Nigeria ranks bottom in blood donation worldwide

Human blood in storage

Nigeria has ranked the worst country in terms of poor blood donation culture across the globe.

This revelation was recently made public at a forum by Prof. Vincent Osunkalu, consultant hematologist, and blood transfusions at the Lagos University Teaching Hospital (LUTH) Idi-Araba.

Osunkalu was a keynote speaker at the Lagos University Teaching Hospital 2022 World Blood Donor Day, where he delivered the theme of the three-day summit tagged: ‘Donating is an act of solidarity: Join the efforts and save lives.’

According to him, “whereas Americans donate about seven pints of million types of blood yearly, in Nigeria, data gathering is a challenge. The National Blood Transfusion Act has just been approved. From available information, Nigerians could only generate about 500, 000 pints of blood in the last few years which represents a 3.3 percent shortfall in the volume of blood collected from voluntary blood donors.”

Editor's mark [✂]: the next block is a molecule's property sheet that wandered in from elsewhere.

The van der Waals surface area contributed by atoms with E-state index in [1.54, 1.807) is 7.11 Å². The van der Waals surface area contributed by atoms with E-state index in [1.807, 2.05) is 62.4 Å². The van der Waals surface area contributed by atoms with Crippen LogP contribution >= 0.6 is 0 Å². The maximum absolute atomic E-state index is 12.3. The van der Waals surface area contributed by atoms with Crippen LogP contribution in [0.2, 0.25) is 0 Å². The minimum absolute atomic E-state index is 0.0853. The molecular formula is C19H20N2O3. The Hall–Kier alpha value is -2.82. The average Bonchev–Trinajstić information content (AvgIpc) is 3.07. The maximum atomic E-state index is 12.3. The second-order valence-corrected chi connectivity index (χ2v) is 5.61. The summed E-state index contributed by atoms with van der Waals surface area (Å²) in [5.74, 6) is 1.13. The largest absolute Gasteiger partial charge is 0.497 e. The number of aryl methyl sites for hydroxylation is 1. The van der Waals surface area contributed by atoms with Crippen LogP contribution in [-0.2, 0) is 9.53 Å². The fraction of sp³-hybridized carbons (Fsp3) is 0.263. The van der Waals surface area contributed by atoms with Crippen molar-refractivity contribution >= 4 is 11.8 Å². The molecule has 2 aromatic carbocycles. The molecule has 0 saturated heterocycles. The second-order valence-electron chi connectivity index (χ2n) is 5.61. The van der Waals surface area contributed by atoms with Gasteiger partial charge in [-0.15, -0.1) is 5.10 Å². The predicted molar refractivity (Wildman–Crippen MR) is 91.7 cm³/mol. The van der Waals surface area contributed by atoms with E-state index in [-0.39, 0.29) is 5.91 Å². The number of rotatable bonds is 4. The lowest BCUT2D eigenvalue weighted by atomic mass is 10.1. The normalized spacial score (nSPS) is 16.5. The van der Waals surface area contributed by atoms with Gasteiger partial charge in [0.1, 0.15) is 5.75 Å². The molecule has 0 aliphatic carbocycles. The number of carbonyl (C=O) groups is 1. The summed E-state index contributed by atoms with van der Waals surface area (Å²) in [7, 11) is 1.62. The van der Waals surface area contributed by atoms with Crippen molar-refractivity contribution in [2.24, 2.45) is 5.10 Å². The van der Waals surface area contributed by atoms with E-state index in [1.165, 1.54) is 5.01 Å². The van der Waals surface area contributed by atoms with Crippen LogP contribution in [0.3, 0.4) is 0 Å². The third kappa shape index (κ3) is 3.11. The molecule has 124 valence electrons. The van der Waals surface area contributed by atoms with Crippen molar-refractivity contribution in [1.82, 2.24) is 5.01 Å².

Specifically, he said, “Of the 179 countries only 79 have become 100 percent compliant with the WHO standards in blood transfusion. Nigeria is not part of the compliant countries.

The WHO says that the target is that there should be 100 percent of voluntary blood donors. There is a need to eliminate some categories of donors that don’t fall into this space, especially commercial blood donors who come with a lot of risks,” he said, adding that “Donation of blood is an art of charity and it is best to rely on voluntary donors as against those who are mercantile. The greatest gift any individual can give to another is blood donation.”

Enumerating the importance of blood donation, Osunkalu said giving blood may lower your risk of suffering a heart attack, reduce your risk of developing cancer, better emotional balance, less the risk of depression, reduction in harmful iron stored in the body, among other several physical benefits.

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